Unable to shake key issues like inequality, capitalist societies face cries for change, structural challenges and technology enabled freedoms. Together these re-write the rules and propose a more participative, collaborative landscape of all working together.
Capitalism is under siege from the likes of a sharing economy, a connected world, a slowdown in the take up of democracy, and intractable problems such as inequality and climate change. Many believe capitalism contributed to the global crisis, while providing no solution, and desire to see a fairer system take its place.
It is inequality that is at the heart of this backlash. President Obama calls income inequality the “defining challenge of our times”, Pope Francis says “inequality is the roots of social ills” and in the order of 80% of Britons today now think the income gap is too large. Thomas Piketty, author of Capital in the Twenty-First Century, is convinced that rising inequality is a nut that will never be cracked by capitalism. His particular emphasis is on wealth inequality. Wealth inequality in Europe and the US is roughly twice that of income – the top 10% possess between 60% and 70% of wealth but only 25% to 35% of income and that the western growth in equality in the 60 years or so that preceded the 1970s is a one-off, and this is very unlikely to occur again. So, with no resolution for inequality in sight, Piketty’s dark prediction is social unrest – lots of it. As such, tackling wealth inequality makes good economic sense; Wilkinson and Pickett say that economies with greater inequality suffer adverse consequences in areas like health, violence, drug addiction and lifespan.
Evidence for a shift towards more egalitarian societies, or perhaps, social democracies is political news – Justin Trudeau in office in Canada, hopefuls Bernie Sanders in the US and Jeremy Corbyn in the UK – all high profile cases in point. That they are enjoying the limelight is testament to the strength of the questions being asked of capitalism.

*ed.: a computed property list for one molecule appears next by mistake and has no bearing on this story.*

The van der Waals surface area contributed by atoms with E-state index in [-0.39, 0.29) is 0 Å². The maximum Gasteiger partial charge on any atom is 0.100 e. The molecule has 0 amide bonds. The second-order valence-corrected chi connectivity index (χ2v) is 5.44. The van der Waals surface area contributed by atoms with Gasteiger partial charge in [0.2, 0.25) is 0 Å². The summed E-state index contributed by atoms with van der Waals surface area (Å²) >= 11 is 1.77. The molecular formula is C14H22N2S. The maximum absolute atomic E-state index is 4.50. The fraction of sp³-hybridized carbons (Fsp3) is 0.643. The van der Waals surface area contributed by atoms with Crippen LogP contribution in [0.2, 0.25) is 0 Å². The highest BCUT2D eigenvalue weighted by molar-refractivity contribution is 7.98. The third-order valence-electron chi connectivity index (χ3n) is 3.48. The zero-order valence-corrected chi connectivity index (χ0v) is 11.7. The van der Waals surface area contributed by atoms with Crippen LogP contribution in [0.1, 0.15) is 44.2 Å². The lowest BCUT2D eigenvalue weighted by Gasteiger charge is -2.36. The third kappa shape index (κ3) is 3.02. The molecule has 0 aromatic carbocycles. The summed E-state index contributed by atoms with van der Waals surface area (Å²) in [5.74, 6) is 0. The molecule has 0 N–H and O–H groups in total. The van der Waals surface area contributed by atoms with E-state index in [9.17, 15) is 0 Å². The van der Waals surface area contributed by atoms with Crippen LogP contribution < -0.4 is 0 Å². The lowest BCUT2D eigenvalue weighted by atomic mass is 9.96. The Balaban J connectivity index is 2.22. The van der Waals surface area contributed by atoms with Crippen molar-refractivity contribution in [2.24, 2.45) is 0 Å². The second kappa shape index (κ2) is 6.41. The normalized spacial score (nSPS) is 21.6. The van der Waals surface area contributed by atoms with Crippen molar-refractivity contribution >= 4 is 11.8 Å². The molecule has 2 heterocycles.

Coming at the issue from another direction is economic and social theorist, Jeremy Rifkin, who focuses instead on near-zero marginal cost, the by-product of a connected, sharing world. ‘A growing legion of prosumers is producing and sharing information, not only knowledge, news and entertainment, but also renewable energy, 3D printed products and online college courses at near-zero marginal cost on the collaborative commons. They are even sharing cars, homes, clothes and tools, entirely bypassing the conventional capitalist market.’ In effect, we’re seeing what looks like capitalism doing itself out of a job.
What pushback or adaptations can be expected? After all, capitalists will want a say in all of this. For a start, economies and political systems will make best advantage of technology-based participation. These can be very useful for assisting political and societal decision-making processes in areas like sharing data on crime, public information, events and of course, elections. Increased participation encourages the attributes of collaboration and transparency and has the potential to make capitalism (still) more representative of its population. Meu Rio (My River), an online community intent on making Rio de Janeiro more democratic, inclusive and sustainable, is a prime example.
In the next decade look for more governments and organisations to put less emphasis on ‘quarterly capitalism’ and instead embrace the concept of a multi-capital focus (a.k.a. integrated reporting). A multi-capital focus not only serves traditional forms of capital like physical and financial, but societal, human and natural forms as well. Are there examples of this activity in play today? Yes, plenty. When Founders Ben Cohen and Jerry Greenfield sold their ice cream business in 2000, they asked the buyer, Unilever to continue the organisation’s Social Mission programme. Unilever not only agreed, but also responded by asking the duo to identify appropriate social metrics to measure success, and thus a high profile, MultiCapital Scorecard was piloted. In 2012, New Zealand celebrated the relationship between indigenous communities and the natural world by declaring the Whanganui River a legal entity with rights and interests, just as organisations have. They weren’t the first with the idea, as Ecuador has embraced Rights of Nature, or Pacha Mama, in its constitution since 2008. Finally, another example from today is the highly successful UK retail partnership, John Lewis, where an official pay ratio is in effect and no one person can earn more than 75x the average pay.
Perhaps the big question that will be explored in the coming years is this: what is the point of any economic system? How does it work and what are its consequences? If, for example, the economic system were said to exist in order to meet the needs of its users, would you start with capitalism as the base?